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QUI ALTA CONTEMPLAN
tur cadere.

Those who contemplate the heights come to grief

Dum Turdos visco, pedica dum fallit Alaudas,
Et iactam [=iacta] altivolam figit harundo gruem.
Dipsada non prudens auceps pede perculit ultrix,
Illa mali emissum virus ab ore iacit.
Sic obit extento qui sydera respicit arcu,
Securus fati quod iacet ante pedes.[1]

While he tricks thrushes with bird-lime, larks with snares, while his speeding shaft pierces the high-flying crane, the careless bird-hunter steps on a snake; avenging the injury, it spits the darting venom from its jaws. So he dies, a man who gazes at the stars with bow at the ready, oblivious of the mishap lying before his feet.

Notes:

1. See Anthologia graeca 7.172 and Aesop, Fables 137.


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IN ADULATORES.

Flatterers

De Chameleonte vide Plinium naturalis historia
libro. VIII. Cap. XXXIII.

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Semper hiat, semper tenuem qua vescitur auram,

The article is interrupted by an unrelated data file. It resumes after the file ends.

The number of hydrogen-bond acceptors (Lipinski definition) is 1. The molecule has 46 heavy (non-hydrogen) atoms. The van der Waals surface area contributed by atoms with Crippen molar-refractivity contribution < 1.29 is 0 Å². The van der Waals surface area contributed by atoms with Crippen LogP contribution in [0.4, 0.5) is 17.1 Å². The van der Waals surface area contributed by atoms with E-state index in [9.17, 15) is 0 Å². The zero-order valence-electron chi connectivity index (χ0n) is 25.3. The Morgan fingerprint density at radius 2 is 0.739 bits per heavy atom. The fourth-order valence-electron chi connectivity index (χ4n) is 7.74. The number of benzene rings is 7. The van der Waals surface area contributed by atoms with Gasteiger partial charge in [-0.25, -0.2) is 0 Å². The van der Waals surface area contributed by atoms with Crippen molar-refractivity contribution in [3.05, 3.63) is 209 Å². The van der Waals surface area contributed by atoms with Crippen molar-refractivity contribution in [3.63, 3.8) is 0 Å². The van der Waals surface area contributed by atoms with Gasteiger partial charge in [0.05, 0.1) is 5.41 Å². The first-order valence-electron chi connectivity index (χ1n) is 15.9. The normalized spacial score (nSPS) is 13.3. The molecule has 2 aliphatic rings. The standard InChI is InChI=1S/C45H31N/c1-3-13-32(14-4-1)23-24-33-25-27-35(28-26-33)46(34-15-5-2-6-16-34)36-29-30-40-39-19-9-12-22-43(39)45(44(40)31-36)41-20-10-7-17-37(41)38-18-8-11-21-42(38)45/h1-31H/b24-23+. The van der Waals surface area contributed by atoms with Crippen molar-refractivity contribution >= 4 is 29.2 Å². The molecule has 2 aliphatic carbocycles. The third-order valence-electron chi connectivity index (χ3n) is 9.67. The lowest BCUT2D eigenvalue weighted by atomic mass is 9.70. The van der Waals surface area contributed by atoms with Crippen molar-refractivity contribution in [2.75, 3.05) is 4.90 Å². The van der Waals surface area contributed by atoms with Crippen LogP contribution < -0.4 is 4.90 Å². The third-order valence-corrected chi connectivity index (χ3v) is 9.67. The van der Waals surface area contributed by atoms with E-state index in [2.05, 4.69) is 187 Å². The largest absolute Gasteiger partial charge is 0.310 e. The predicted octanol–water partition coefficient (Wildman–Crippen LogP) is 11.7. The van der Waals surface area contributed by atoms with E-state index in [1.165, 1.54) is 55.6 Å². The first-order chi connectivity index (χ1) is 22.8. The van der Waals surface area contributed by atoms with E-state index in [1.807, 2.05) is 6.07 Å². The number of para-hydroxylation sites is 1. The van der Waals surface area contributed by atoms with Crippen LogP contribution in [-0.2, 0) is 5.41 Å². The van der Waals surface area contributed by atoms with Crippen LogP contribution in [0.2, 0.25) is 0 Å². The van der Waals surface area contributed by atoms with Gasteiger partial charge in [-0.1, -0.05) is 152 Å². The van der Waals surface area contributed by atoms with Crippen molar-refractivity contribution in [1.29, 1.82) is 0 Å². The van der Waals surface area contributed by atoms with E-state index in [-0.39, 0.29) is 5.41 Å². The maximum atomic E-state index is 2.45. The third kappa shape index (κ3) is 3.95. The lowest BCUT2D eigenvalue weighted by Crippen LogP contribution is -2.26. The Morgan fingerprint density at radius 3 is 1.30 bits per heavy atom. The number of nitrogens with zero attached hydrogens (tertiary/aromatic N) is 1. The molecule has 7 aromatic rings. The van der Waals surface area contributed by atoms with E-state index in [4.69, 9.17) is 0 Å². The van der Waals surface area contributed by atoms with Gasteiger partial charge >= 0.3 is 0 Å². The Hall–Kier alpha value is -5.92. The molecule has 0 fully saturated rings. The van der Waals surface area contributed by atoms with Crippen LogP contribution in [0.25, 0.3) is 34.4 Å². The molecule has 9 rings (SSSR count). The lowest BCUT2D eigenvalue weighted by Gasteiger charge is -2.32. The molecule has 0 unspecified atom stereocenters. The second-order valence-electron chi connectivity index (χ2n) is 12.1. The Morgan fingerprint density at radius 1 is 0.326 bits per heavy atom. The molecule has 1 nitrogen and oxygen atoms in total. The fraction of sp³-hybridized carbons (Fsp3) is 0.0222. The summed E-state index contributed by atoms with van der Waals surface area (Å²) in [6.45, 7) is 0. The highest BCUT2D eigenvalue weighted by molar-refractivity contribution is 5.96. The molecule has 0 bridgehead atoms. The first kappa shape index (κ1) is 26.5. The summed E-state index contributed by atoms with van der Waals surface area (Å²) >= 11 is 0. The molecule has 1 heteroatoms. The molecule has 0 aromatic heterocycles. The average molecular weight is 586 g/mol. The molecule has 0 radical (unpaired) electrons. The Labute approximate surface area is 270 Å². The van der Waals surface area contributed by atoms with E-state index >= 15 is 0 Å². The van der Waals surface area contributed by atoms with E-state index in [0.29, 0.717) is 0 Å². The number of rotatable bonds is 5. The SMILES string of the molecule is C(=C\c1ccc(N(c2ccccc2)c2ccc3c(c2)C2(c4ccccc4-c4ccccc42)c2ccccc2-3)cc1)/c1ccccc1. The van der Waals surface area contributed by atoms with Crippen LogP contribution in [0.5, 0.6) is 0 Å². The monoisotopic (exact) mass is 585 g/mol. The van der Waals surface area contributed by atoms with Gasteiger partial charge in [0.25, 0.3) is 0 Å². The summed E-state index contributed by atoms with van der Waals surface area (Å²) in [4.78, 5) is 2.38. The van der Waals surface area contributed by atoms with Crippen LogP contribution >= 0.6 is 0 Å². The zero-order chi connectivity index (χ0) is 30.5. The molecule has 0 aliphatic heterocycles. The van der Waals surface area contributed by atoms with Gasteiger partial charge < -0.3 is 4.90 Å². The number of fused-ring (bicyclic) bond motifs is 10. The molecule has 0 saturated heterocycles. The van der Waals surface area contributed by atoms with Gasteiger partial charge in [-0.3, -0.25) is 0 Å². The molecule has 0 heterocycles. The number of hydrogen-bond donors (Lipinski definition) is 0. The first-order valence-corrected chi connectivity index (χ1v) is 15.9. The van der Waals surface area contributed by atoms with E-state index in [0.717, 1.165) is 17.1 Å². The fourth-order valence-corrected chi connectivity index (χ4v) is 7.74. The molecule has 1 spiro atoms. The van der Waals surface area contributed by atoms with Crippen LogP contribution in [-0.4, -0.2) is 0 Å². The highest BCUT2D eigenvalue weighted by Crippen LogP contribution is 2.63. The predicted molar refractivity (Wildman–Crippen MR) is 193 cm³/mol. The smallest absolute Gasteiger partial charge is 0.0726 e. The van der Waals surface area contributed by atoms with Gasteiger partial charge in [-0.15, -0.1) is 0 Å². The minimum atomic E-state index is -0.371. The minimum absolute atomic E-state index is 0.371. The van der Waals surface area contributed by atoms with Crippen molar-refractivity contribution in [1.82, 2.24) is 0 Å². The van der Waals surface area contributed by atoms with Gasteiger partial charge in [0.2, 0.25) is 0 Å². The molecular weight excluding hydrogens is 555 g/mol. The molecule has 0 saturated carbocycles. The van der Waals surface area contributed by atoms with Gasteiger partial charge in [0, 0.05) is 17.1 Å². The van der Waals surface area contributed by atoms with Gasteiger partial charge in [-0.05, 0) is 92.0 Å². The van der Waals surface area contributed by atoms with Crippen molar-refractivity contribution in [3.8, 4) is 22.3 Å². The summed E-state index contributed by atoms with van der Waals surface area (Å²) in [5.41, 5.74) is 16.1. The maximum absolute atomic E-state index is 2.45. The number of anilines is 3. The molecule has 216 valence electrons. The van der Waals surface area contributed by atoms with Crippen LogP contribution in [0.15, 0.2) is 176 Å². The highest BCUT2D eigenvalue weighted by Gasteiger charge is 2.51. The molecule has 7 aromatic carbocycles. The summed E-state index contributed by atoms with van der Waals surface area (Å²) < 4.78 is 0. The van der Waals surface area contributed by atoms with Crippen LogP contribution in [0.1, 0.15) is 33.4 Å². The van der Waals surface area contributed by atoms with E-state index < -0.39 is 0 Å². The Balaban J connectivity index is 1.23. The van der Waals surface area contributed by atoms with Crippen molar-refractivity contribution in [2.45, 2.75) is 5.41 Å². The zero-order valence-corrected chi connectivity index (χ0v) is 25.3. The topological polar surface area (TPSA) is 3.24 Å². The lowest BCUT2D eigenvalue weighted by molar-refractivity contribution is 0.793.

Reciprocat Chamaeleon[1].
Et mutat faciem varios sumitque colores,
Praeter rubrum vel candidum.[2]
Sic & adulator populari vescitur aura,[3]
Hiansque cuncta devorat,
Et solum mores imitatur principis atros.
Albi & pudici nescius.

The Chameleon is always breathing in and out with open mouth the bodiless air on which it feeds; it changes its appearance and takes on various colours, except for red and white. - Even so the flatterer feeds on the wind of popular approval and gulps down all with open mouth. He imitates only the black features of the prince, knowing nothing of the white and pure.

Notes:

1. This creature was supposed to feed only on air, keeping its mouth wide open to suck it in. See Pliny, Natural History 8.51.122. For the chameleon cf. Erasmus, Parabolae pp.144, 241, 252.

2. ‘except for red and white’. See Pliny, ib.

3. ‘the wind of popular approval’. This is a common metaphor in Latin, e.g. Horace, Odes 3.2.20, ‘at the behest of the wind of popular approval.’


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